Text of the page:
This article needs additional citations for verification. (April 2018) (Learn how and when to remove this template message)
Tejate [teˈxate] is a non-alcoholic maize and cacao beverage traditionally made in Oaxaca, Mexico, originating from pre-Hispanic times. It remains very popular among the indigenous Mixtec and Zapotec peoples, especially in rural areas. It is also very popular in Oaxaca and the surrounding regions. Principal ingredients include toasted maize, fermented cacao beans, toasted mamey pits (pixtle) and flor de cacao (also known as rosita de cacao). These are finely ground into a paste. The paste is mixed with water, usually by hand, and when it is ready, the flor de cacao rises to the top to form a pasty foam. It can be served as-is or with some sugar syrup to sweeten it. The drink is served cold.
The origin of the Mexican Spanish name tejate is not known for certain, but is thought to derive from the Nahuatl "floury water" texatl [ˈteʃat͡ɬ], compounded from "flour" textli [ˈteʃt͡ɬi] and "water" ātl [aːt͡ɬ]. The Zapotec name for tejate is cu'uhb.
- Soleri, Daniela; Cleveland, David A. "Tejate: Theobroma Cacao and T. bicolor in a Traditional Beverage from Oaxaca, Mexico" (PDF). Food and Foodways, 15:1, 107 - 118, 2007. doi:10.1080/07409710701260131. Retrieved 2014-01-31.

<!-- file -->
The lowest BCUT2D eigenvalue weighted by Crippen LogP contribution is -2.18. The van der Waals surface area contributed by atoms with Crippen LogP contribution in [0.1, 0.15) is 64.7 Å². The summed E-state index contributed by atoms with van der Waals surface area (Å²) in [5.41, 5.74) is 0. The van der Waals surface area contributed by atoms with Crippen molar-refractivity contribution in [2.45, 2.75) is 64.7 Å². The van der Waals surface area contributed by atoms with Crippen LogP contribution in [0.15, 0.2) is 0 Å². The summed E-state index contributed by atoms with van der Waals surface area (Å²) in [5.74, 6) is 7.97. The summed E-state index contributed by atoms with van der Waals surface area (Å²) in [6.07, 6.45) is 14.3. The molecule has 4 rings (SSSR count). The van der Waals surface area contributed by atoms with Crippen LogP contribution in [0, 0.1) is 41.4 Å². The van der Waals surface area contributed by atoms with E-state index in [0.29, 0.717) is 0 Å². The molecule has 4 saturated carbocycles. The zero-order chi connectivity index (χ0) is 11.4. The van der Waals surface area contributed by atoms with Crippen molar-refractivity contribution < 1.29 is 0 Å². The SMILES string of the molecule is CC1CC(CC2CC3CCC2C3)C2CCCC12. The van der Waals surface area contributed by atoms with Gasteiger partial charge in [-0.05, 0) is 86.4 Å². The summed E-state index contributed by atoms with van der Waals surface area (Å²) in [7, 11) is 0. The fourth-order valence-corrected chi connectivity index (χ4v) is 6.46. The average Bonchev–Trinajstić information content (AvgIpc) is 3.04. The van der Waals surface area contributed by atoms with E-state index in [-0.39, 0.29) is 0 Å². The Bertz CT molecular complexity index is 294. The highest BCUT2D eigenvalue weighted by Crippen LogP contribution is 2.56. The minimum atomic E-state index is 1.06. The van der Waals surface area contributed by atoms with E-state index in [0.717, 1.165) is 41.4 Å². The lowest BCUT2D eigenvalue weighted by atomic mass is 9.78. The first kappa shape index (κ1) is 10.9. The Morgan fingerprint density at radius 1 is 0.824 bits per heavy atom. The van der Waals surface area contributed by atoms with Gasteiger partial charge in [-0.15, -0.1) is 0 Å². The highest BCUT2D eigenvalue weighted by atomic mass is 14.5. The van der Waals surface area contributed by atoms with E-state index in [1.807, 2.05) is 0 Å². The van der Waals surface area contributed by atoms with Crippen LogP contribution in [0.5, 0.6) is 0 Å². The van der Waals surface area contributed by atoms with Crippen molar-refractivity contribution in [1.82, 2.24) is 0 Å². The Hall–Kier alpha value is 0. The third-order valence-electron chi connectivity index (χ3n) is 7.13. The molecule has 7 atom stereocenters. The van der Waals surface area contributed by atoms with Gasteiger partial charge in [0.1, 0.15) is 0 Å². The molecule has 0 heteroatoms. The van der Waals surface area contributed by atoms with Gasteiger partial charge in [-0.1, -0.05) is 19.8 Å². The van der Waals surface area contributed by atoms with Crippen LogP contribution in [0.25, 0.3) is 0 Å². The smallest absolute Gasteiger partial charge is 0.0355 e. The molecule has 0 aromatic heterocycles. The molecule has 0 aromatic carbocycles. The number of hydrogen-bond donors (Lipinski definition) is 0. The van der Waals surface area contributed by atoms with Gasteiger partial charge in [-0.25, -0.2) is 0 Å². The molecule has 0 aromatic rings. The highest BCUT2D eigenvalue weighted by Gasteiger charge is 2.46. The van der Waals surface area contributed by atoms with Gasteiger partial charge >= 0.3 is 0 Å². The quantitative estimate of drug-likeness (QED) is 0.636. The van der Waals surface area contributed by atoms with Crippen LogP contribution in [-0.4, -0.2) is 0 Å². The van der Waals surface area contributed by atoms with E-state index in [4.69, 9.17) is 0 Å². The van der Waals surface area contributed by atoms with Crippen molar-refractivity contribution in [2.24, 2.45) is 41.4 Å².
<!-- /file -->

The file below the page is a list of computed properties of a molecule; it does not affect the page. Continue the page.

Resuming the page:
- Soleri, Daniela; Cleveland, David A.; Cuevas, Flavio Aragón. "Food Globalization and Local Diversity: The Case of Tejate" (PDF). Current Anthropology, University of Chicago Press, Vol. 49, No. 2 (April 2008), pp. 281-290. Retrieved 2014-01-31.
- Soleri, Daniela; Cleveland, David A.; Cuevas, Flavio Aragón. "On-Line Supplement: Tejate: Origins, Ingredients, Preparation" (PDF). Current Anthropology, University of Chicago Press, Vol. 49, No. 2 (April 2008), pp. 281-290. Retrieved 2014-01-31.
- Neller, Earl; Steele, Zac; Taylor, Clif; Taylor, Jane; Powell, Eric A. "Keeping Frothy Chocolate Alive". Archaeology, Archaeological Institute of America, Vol. 64, No. 1 (January/February 2011), p. 8 (JSTOR $0). JSTOR 41780638.
- Rosengarten, Frederic, Jr. "AN UNUSUAL SPICE FROM OAXACA: THE FLOWERS OF "QUARARIBEA FUNEBRIS"". Botanical Museum Leaflets, Harvard University, Vol. 25, No. 7 (October 30, 1977), pp. 183-202 (JSTOR $0). Retrieved 2014-01-31.
|This Mexican cuisine–related article is a stub. You can help Wikipedia by expanding it.|